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When choosing an air freshener spray, it is best to consider whether it will be used to mask odors or simply to make the room smell pleasant. Some contain disinfectants that kill bacteria on contact to sanitize surfaces as well as freshen, and others neutralize airborne bacteria. Recent studies have suggested that certain chemicals in these products may cause adverse health effects. A natural air freshener product can be a good choice for those with allergies or who desire an organic alternative.
For masking odors, a scented air freshener spray might be enough if the odor isn’t too strong. Manufacturers produce varieties such as flowers, spices, fresh linen, and rain scents. A scented spray will not resolve the source of the odor, only cover it up. In order to remove the odor completely, whatever is causing it needs to be washed or contained. Scented sprays can help to enhance an already-clean area by making it smell good.
An air freshener spray that contains disinfectant kills bacteria on contact. It acts as an odor eliminator and gets rid of the source of smells. Disinfectant sprays are useful in bathrooms and sickrooms, where bacterial spread is a concern. They may contain ethanol or bleach, and are usually applied via aerosol or pump spray and left to dry.
Neutralizing air fresheners trap odor-causing irritants in the air or on fabrics and encapsulates them so they cannot be detected. Popular brands may contain hydroxypropyl beta-cyclodextrin (HPßCD), a naturally-occurring starch molecule that forms a barrier around odor-causing irritants. This type of product is generally non-staining and safe for use on upholstery, which can be difficult to keep fresh and tends to absorb odors.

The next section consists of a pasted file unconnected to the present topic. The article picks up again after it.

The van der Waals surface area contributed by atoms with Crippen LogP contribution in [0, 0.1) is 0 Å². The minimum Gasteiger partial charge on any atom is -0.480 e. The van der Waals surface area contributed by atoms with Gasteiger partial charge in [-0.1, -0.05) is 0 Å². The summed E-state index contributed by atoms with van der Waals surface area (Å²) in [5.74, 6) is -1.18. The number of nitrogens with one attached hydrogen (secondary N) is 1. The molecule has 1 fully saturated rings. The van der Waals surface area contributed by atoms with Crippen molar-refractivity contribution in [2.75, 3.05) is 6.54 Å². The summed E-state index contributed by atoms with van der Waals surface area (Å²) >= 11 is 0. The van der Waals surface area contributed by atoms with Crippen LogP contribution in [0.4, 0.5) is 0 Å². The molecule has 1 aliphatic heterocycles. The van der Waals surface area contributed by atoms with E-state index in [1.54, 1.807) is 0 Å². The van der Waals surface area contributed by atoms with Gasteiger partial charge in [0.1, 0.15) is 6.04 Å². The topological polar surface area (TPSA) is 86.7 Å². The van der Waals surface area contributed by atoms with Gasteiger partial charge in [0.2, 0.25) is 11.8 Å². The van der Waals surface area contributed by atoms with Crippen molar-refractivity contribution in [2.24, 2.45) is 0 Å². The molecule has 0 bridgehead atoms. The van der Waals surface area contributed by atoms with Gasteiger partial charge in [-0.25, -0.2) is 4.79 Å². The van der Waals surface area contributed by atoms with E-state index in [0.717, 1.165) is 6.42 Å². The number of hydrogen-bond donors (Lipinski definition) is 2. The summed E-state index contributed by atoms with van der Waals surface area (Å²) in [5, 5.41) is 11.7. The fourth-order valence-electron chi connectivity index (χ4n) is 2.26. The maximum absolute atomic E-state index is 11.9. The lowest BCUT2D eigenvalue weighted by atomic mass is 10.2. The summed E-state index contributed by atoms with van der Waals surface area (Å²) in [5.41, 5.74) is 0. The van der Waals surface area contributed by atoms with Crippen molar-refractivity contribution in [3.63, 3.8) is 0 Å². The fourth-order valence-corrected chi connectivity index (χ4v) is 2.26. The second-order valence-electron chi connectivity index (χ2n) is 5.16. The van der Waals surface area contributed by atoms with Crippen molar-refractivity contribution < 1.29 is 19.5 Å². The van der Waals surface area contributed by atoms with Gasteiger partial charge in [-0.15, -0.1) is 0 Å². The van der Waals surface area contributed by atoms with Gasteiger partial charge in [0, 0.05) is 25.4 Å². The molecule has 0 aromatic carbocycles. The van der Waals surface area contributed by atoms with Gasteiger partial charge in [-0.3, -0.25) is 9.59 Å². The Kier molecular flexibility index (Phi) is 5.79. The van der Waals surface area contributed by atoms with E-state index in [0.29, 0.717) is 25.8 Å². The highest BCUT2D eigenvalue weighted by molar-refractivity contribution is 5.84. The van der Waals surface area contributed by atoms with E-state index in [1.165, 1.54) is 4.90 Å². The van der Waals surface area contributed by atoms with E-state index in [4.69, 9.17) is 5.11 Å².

A study in 2007 showed that typical air freshener spray contains phthalates, a chemical that can disrupt hormones and is especially troublesome for young children and unborn babies. Many of the products studied did not list the chemical on the label. Although exposure to the chemical is negligible, using the air freshener spray with the least amount of phthalates has been recommended.
Natural alternatives to chemical air freshener spray include baking soda, vinegar, citrus, and zeolites. Baking soda can be put inside the refrigerator to eliminate odors left by strong or decayed foods, or sprinkled on the carpet before vacuuming. Vinegar is helpful as a cleanser and a bowl of it left out overnight will cause cooking or smoke smells to vanish. Citrus is a popular, pleasant scent and deodorizer. Zeolites are volcanic minerals that absorb contaminates and can be recharged with sunlight, making them an economical and healthy alternative for odor removal.
I think you need to think about what smells good in the long term. I prefer more natural scents, like citrus, pine or cinnamon. Those seem to get rid of the odors, and they don't get on my nerves like the really floral scents do.
I hate those sicky-sweet coconut or berry scented air fresheners. They smell like a discount perfume counter. Awful. I got some spruce air freshener around Christmas that was great. Had a nice, clean scent. I've also had some apple cinnamon freshener that was good. Mostly, I look for a scent that is pleasant and not overpowering.
I got hold of some air freshener that was citrus based and I swear, it would get rid of any odor you threw at it. It could make a high school boys locker room smell good! It used concentrated citrus oils and one spritz was enough to deodorize the whole room.
I need to find some more of that stuff. I have two cats who can create notably stinky litterboxes and that spray would take care of the problem. We clean the boxes regularly, but right after a deposit, the room can usually use some deodorizing. That citrus stuff was more expensive, but it worked great.
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